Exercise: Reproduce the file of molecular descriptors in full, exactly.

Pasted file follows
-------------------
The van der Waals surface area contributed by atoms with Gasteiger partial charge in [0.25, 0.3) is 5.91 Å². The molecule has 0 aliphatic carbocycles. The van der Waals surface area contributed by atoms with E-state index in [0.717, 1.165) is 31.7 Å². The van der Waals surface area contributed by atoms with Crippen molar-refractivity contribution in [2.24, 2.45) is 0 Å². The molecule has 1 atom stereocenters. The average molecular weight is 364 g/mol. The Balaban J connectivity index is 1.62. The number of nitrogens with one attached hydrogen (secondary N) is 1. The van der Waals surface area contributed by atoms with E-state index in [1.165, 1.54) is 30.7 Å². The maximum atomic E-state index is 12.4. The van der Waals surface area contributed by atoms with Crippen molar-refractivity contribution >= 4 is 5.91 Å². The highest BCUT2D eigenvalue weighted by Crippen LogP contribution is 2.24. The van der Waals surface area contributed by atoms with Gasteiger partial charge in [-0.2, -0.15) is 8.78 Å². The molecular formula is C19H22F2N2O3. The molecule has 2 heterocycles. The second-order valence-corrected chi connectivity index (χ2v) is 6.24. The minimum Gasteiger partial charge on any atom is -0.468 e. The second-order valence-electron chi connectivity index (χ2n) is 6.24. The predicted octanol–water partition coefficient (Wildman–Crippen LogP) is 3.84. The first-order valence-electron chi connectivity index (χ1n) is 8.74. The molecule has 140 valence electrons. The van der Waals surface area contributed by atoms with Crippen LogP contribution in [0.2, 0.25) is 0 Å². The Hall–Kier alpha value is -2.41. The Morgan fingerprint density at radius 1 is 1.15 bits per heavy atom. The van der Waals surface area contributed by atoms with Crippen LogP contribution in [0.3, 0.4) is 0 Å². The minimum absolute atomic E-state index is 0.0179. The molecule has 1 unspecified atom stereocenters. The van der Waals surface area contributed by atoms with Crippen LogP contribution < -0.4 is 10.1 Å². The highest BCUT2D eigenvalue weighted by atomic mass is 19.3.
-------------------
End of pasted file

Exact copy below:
The van der Waals surface area contributed by atoms with Gasteiger partial charge in [0.25, 0.3) is 5.91 Å². The molecule has 0 aliphatic carbocycles. The van der Waals surface area contributed by atoms with E-state index in [0.717, 1.165) is 31.7 Å². The van der Waals surface area contributed by atoms with Crippen molar-refractivity contribution in [2.24, 2.45) is 0 Å². The molecule has 1 atom stereocenters. The average molecular weight is 364 g/mol. The Balaban J connectivity index is 1.62. The number of nitrogens with one attached hydrogen (secondary N) is 1. The van der Waals surface area contributed by atoms with E-state index in [1.165, 1.54) is 30.7 Å². The maximum atomic E-state index is 12.4. The van der Waals surface area contributed by atoms with Crippen molar-refractivity contribution >= 4 is 5.91 Å². The highest BCUT2D eigenvalue weighted by Crippen LogP contribution is 2.24. The van der Waals surface area contributed by atoms with Gasteiger partial charge in [-0.2, -0.15) is 8.78 Å². The molecular formula is C19H22F2N2O3. The molecule has 2 heterocycles. The second-order valence-corrected chi connectivity index (χ2v) is 6.24. The minimum Gasteiger partial charge on any atom is -0.468 e. The second-order valence-electron chi connectivity index (χ2n) is 6.24. The predicted octanol–water partition coefficient (Wildman–Crippen LogP) is 3.84. The first-order valence-electron chi connectivity index (χ1n) is 8.74. The molecule has 140 valence electrons. The van der Waals surface area contributed by atoms with Crippen LogP contribution in [0.2, 0.25) is 0 Å². The Hall–Kier alpha value is -2.41. The Morgan fingerprint density at radius 1 is 1.15 bits per heavy atom. The van der Waals surface area contributed by atoms with Crippen LogP contribution in [0.3, 0.4) is 0 Å². The minimum absolute atomic E-state index is 0.0179. The molecule has 1 unspecified atom stereocenters. The van der Waals surface area contributed by atoms with Crippen LogP contribution < -0.4 is 10.1 Å². The highest BCUT2D eigenvalue weighted by atomic mass is 19.3.